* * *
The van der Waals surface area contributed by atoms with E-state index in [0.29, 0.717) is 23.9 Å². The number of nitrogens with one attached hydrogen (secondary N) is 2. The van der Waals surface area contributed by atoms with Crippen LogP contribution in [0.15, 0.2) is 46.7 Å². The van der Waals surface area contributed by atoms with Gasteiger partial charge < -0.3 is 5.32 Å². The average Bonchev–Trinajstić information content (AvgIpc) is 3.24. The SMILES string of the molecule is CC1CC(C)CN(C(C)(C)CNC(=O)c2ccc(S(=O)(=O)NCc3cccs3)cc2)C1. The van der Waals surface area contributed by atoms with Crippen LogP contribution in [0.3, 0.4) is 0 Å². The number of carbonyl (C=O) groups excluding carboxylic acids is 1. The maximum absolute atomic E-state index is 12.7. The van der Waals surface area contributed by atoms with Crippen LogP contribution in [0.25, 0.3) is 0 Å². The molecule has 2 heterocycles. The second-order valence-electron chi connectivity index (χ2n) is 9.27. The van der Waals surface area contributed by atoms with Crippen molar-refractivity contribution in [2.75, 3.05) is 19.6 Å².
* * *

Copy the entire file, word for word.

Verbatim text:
The van der Waals surface area contributed by atoms with E-state index in [0.29, 0.717) is 23.9 Å². The number of nitrogens with one attached hydrogen (secondary N) is 2. The van der Waals surface area contributed by atoms with Crippen LogP contribution in [0.15, 0.2) is 46.7 Å². The van der Waals surface area contributed by atoms with Gasteiger partial charge < -0.3 is 5.32 Å². The average Bonchev–Trinajstić information content (AvgIpc) is 3.24. The SMILES string of the molecule is CC1CC(C)CN(C(C)(C)CNC(=O)c2ccc(S(=O)(=O)NCc3cccs3)cc2)C1. The van der Waals surface area contributed by atoms with Crippen LogP contribution in [0.3, 0.4) is 0 Å². The number of carbonyl (C=O) groups excluding carboxylic acids is 1. The maximum absolute atomic E-state index is 12.7. The van der Waals surface area contributed by atoms with Crippen LogP contribution in [0.25, 0.3) is 0 Å². The molecule has 2 heterocycles. The second-order valence-electron chi connectivity index (χ2n) is 9.27. The van der Waals surface area contributed by atoms with Crippen molar-refractivity contribution in [2.75, 3.05) is 19.6 Å².